"Songs From an American Movie, Vol. 1 started as a solo record," he says. "I wanted to do something fun and R&B-ish. The original versions of those songs were a lot more fun and less rockin'. I purposely didn't use distorted guitar. It wasn't very Everclear-sounding. But it sat for a year because I was touring with Everclear, and So Much for the Afterglow kept selling and selling, so it made sense to go on tour again."
The delay and subsequent touring plans wound up birthing that most dubious of marketing ploys -- the overlapping release of two records as freestanding entities, not as a double album. The band released Songs From an American Movie, Vol. 1: Learning How to Smile in July of 2000, enjoying an extensive media coverage and ubiquitous airing for the single "Wonderful."
Yet the second installment, Songs From an American Movie, Vol. 2: Good Day for a Bad Attitude, wasn't so blessed. Released four months after Vol. 1, it barely troubled the Top 50. Vol. 2 seemed like a concession to bassist Craig Montoya, who has been vocal about his displeasure with the band's softer, poppier underbelly, captured in full girth on Vol. 1. The resulting album seems almost defensively heavy, its humor blunted by dense production, which makes the calmer numbers on the album almost a relief. While the radio-friendly "Rock Star" seems a forced anthem MTV could get behind, it was immediately followed by the more sympathetic "Short Blond Hair" where Alexakis admits to losing follicles. Metaphorically, it seems like such moves potentially could have sealed their fate to roam with the backward baseball cap, future male pattern baldness set.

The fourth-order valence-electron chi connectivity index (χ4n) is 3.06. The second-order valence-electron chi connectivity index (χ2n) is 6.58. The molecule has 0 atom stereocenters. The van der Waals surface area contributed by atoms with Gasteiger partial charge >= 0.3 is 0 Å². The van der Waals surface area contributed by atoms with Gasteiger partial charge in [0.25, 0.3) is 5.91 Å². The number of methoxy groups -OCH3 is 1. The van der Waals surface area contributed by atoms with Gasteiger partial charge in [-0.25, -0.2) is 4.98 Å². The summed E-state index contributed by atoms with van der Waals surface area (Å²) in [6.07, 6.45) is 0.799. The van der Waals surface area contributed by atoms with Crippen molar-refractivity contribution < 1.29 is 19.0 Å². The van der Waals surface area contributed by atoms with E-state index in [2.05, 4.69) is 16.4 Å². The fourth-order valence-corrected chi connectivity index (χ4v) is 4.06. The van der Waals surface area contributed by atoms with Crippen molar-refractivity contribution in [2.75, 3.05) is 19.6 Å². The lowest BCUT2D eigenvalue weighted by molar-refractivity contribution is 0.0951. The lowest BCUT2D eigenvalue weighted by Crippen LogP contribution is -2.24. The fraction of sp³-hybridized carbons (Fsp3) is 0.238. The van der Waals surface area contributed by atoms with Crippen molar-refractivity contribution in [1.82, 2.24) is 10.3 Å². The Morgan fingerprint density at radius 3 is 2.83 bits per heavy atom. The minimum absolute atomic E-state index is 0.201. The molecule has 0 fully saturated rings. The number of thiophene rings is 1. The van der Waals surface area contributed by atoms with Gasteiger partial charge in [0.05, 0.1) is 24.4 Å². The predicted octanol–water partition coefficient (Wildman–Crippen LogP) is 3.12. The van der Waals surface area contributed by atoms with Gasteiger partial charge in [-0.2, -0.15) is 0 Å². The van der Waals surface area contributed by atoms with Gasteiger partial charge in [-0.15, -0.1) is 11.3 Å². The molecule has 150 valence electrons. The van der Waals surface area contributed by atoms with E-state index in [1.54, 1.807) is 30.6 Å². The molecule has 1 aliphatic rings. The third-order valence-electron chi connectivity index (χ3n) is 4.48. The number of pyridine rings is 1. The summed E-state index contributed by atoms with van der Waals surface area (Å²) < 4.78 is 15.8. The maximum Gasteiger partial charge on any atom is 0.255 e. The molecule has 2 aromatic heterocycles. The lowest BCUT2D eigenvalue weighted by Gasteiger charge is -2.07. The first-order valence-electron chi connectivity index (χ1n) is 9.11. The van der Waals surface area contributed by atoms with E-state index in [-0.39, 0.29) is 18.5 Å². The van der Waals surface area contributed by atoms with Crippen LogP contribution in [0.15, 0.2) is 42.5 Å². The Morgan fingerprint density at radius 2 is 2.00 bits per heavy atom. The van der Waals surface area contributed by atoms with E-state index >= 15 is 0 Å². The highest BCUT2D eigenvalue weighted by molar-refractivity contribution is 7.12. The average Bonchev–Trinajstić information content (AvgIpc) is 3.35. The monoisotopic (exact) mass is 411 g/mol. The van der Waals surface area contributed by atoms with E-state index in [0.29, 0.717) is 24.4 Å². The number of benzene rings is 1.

"That album didn't really sound like Everclear to me," Alexakis admits now. "I wanted to do one record with 16 or 17 tracks on it that was like Rust Never Sleeps. Acoustic song, heavy song. Acoustic song, heavy song, for the whole thing. I'd never seen anyone do it, and it would be like two separate records that were interlocked. I never wanted to do two records -- that was Capitol's thing. The people that were at Capitol when that happened aren't there anymore and they aren't even the people we signed with. We've been through three regimes at Capitol. The one that's there now hasn't sold anything except Lisa Marie Presley's first week. That's the biggest thing they've had, so I don't know how long they're gonna be there. I'm hoping we're not gonna be there much longer, but it's up to them. We haven't got a lot of airplay on this record because of our label and because alternative radio thinks we're passé and old, we don't belong in the format. And we're too edgy for modern AC or pop radio. We don't really fit in anywhere."